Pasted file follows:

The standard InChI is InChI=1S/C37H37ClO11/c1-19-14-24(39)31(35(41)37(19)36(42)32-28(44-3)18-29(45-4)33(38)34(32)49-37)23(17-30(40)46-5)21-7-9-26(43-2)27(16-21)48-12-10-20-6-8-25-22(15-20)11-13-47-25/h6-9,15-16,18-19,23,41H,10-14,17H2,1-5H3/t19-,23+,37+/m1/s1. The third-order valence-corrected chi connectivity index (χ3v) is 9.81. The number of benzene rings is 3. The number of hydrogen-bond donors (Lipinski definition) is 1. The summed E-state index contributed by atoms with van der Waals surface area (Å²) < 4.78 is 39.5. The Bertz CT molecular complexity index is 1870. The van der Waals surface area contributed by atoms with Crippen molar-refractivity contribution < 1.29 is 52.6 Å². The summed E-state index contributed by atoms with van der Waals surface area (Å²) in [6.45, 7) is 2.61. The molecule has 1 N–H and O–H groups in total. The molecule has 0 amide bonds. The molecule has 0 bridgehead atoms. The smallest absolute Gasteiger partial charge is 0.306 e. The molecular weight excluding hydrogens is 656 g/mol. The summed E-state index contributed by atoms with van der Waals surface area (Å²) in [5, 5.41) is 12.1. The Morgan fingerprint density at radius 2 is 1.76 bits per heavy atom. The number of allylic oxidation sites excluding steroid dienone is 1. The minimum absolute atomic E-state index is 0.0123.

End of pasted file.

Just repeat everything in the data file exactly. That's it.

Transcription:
The standard InChI is InChI=1S/C37H37ClO11/c1-19-14-24(39)31(35(41)37(19)36(42)32-28(44-3)18-29(45-4)33(38)34(32)49-37)23(17-30(40)46-5)21-7-9-26(43-2)27(16-21)48-12-10-20-6-8-25-22(15-20)11-13-47-25/h6-9,15-16,18-19,23,41H,10-14,17H2,1-5H3/t19-,23+,37+/m1/s1. The third-order valence-corrected chi connectivity index (χ3v) is 9.81. The number of benzene rings is 3. The number of hydrogen-bond donors (Lipinski definition) is 1. The summed E-state index contributed by atoms with van der Waals surface area (Å²) < 4.78 is 39.5. The Bertz CT molecular complexity index is 1870. The van der Waals surface area contributed by atoms with Crippen molar-refractivity contribution < 1.29 is 52.6 Å². The summed E-state index contributed by atoms with van der Waals surface area (Å²) in [6.45, 7) is 2.61. The molecule has 1 N–H and O–H groups in total. The molecule has 0 amide bonds. The molecule has 0 bridgehead atoms. The smallest absolute Gasteiger partial charge is 0.306 e. The molecular weight excluding hydrogens is 656 g/mol. The summed E-state index contributed by atoms with van der Waals surface area (Å²) in [5, 5.41) is 12.1. The Morgan fingerprint density at radius 2 is 1.76 bits per heavy atom. The number of allylic oxidation sites excluding steroid dienone is 1. The minimum absolute atomic E-state index is 0.0123.